Yetta Kurland (MA ’94, BA ’90), a civil rights attorney and activist, is used to waging battles on multiple fronts. She’s a vice president of the New York City chapter of the National Lawyers Guild, and has been closely involved in the fight against the NYPD’s policy of stop-and-frisk. She’s the founder and senior partner of The Kurland Group, a boutique firm focused on LGBT (lesbian, gay, bisexual and transgender) rights, through which she also represents a number of elected officials who were arrested during the Occupy Wall Street protests, as well as low-income tenants who have been sued by landlords. And she’s on the board of a community group that fights street harassment.
Though Kurland is perhaps best known as an advocate for the LGBT community, what is most important to her is building bridges among underrepresented groups. “It’s very easy to fight for your own interests,” she says. “But what I think has been truly transformative for me is to get outside of myself and fight for others.”
In fact, while Kurland founded her firm in 2001 to focus on such issues as marriage equality and domestic partner rights, one of her greatest victories is a settlement she won in 2013 on behalf of five ranking female members of the New York City Fire Department’s Emergency Medical Service. “Some of these women were first responders at 9/11, and had worked for the FDNY for 20 or 30 years,” she says. “They were unsung heroes and weren’t being paid or promoted fairly. So it was great to win a victory for them, and to change the way that promotional practices happen within the FDNY.”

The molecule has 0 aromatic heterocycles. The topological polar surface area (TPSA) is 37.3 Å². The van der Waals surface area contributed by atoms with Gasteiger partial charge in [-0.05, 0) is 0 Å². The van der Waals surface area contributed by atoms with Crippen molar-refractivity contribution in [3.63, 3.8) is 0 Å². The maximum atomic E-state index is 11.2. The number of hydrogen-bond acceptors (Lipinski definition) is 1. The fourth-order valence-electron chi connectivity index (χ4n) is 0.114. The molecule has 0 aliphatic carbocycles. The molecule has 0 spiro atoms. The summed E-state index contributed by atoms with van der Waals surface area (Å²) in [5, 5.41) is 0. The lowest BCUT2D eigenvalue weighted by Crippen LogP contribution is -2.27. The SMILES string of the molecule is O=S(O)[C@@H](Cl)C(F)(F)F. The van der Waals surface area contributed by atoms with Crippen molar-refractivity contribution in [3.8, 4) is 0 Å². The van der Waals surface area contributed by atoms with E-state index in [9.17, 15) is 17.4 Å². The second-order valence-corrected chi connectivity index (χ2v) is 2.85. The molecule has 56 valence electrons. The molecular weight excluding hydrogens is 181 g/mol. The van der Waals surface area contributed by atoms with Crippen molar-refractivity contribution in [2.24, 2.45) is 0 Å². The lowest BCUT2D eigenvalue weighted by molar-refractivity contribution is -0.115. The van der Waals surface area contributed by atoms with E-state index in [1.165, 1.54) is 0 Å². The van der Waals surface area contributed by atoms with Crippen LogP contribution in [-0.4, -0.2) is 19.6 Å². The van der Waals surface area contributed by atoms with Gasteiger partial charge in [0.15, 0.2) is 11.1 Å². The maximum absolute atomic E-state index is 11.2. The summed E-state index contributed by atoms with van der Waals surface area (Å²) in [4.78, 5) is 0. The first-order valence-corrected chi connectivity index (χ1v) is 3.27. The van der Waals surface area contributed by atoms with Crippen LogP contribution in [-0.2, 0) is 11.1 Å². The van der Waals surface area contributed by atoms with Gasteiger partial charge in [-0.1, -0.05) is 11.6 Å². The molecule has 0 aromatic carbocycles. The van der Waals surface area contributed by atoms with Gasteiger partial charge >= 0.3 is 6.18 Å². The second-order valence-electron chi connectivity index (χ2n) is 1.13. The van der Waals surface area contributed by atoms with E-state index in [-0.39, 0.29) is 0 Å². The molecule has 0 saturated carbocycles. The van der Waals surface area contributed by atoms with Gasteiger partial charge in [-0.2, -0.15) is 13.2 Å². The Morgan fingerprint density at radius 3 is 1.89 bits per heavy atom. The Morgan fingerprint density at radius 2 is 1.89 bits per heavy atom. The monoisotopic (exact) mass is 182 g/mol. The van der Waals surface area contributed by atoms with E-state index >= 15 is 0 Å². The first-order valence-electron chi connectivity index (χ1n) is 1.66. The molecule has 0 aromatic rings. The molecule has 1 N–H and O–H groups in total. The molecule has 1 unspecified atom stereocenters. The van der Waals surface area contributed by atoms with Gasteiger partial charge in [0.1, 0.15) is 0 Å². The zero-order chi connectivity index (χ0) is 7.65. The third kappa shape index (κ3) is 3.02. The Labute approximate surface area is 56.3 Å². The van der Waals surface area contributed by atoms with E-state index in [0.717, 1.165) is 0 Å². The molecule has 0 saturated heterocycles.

Kurland credits her background in women’s studies at UB with giving her an understanding of some of the broader questions she faces today. “When I was a women’s studies major, there weren’t a lot of queer-theory programs or the kinds of interdisciplinary programs that explore these issues,” she says. “Feminism was a vehicle that allowed these discussions to happen, and that connected dots between gender and race and sexual orientation. I think that was kind of the beginning of what we see today in terms of social advocacy. Ideas and politics have developed, but some core ideas have stayed the same.”
In 2013, Kurland competed in the Democratic primary for a seat on the New York City Council and lost. That followed an unsuccessful primary bid in 2009 for the seat held by then-City Council Speaker Christine Quinn. The defeats haven’t set her back. “I ran for office, and that was a great experience,” she says. Would she run again? She laughs; for now, at least, she’s concentrating on her legal work. “I’m happy to be doing social advocacy, both as an attorney and as a community organizer. But who knows what the future holds?”